Molecular basis of neurotransmission and its implication in neuropathology
Our laboratory is interested in the molecular mechanisms of neurotransmission and its relationship with various pathologies of the nervous system. Communication between neurons implies an interplay between excitatory pathways mediated by glutamate and inhibitory neurotransmission mediated by GABA and glycine. The modulating action of less abundant neurotransmitters, such as dopamine, is added on top of these major pathways. This neurotransmitter crosstalk is controlled by a series of membrane proteins including ion channels, receptors and transporters. Alterations in these proteins are associated with diseases such as stroke, epilepsy or schizophrenia. Our objectives include the study of the interactions between some of these proteins and their environment, represented by the interactome and the lipidome. By using proximity labeling proteomic techniques we have been able to find new proteins and lipids that control the activity of the dopamine transporter. On the other hand, we have been able to find new interactions with the AKT1 signaling pathway with the sodium ion channel (NaV1.1), which controls the activity of GABAergic neurons and whose alteration is associated with a form of severe epilepsy called Dravet syndrome. We have also investigated regulatory mechanisms of glycine transporters, which participate in the transmission of pain in the spinal cord and of sensory information in the retina. In a model of neuropathic pain, we have obtained evidence indicating a readjustment of the levels of the glycinergic marker GlyT2 in response to microglia activation. In the retina, we have described a new regulatory mechanism by microRNAs that adjusts the levels of the GlyT1 to the intensity of light.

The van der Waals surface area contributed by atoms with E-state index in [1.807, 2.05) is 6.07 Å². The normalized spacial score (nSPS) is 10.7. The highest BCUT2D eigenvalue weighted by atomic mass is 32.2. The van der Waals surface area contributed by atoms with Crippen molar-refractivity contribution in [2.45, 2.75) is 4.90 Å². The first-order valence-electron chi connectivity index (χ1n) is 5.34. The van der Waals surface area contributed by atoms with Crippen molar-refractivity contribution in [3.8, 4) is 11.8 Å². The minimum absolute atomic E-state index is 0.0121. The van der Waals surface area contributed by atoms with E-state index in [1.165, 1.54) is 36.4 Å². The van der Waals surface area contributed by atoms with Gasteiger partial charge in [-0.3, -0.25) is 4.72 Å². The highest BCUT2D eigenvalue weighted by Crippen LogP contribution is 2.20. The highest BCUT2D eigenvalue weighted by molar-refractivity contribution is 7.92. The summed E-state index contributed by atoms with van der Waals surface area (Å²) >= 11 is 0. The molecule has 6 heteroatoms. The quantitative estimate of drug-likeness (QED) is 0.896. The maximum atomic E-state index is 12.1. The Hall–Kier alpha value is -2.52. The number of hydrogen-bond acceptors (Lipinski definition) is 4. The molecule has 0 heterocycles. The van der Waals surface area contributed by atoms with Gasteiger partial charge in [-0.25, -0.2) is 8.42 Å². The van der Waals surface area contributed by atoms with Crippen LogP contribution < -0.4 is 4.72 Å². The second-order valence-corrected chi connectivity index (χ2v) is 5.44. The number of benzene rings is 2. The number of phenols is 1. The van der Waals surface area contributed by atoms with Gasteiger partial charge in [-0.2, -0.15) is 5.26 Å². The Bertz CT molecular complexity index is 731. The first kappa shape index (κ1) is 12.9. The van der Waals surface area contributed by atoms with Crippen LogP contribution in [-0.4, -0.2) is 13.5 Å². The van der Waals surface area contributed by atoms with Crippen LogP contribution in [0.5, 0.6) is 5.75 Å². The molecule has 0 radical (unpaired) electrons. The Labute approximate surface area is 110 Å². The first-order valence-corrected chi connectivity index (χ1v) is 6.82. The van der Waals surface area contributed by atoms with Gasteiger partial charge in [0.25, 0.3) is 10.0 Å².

During this time, we have maintained collaborations with the groups of Dr. F.J. Díez-Guerra, Drs. B. López-Corcuera (CBMSO) and C. Avendaño (UAM) on the role of glycinergic pathways; Drs. A. Rodríguez Artalejo (UCM) and D. Bartolomé-Martín (la Laguna) in the study of the activity of the sodium and potassium channels. We have also collaborated with clinicians of the Sant Joan de Déu Hospital in Barcelona (Dr. J. Armstrong), the San Sebastián University Hospital (Dr. I. Martí-Carrera) and the University Hospital of Mostoles (Dr. A. Díaz de Bustamante) with whom we have participated in the investigation of the pathogenic mechanisms underlying a form of epilepsy due to mutations in the GABA transporter.
In summary, our work deepens our understanding of the mechanisms of communication in the brain under physiological and pathological conditions.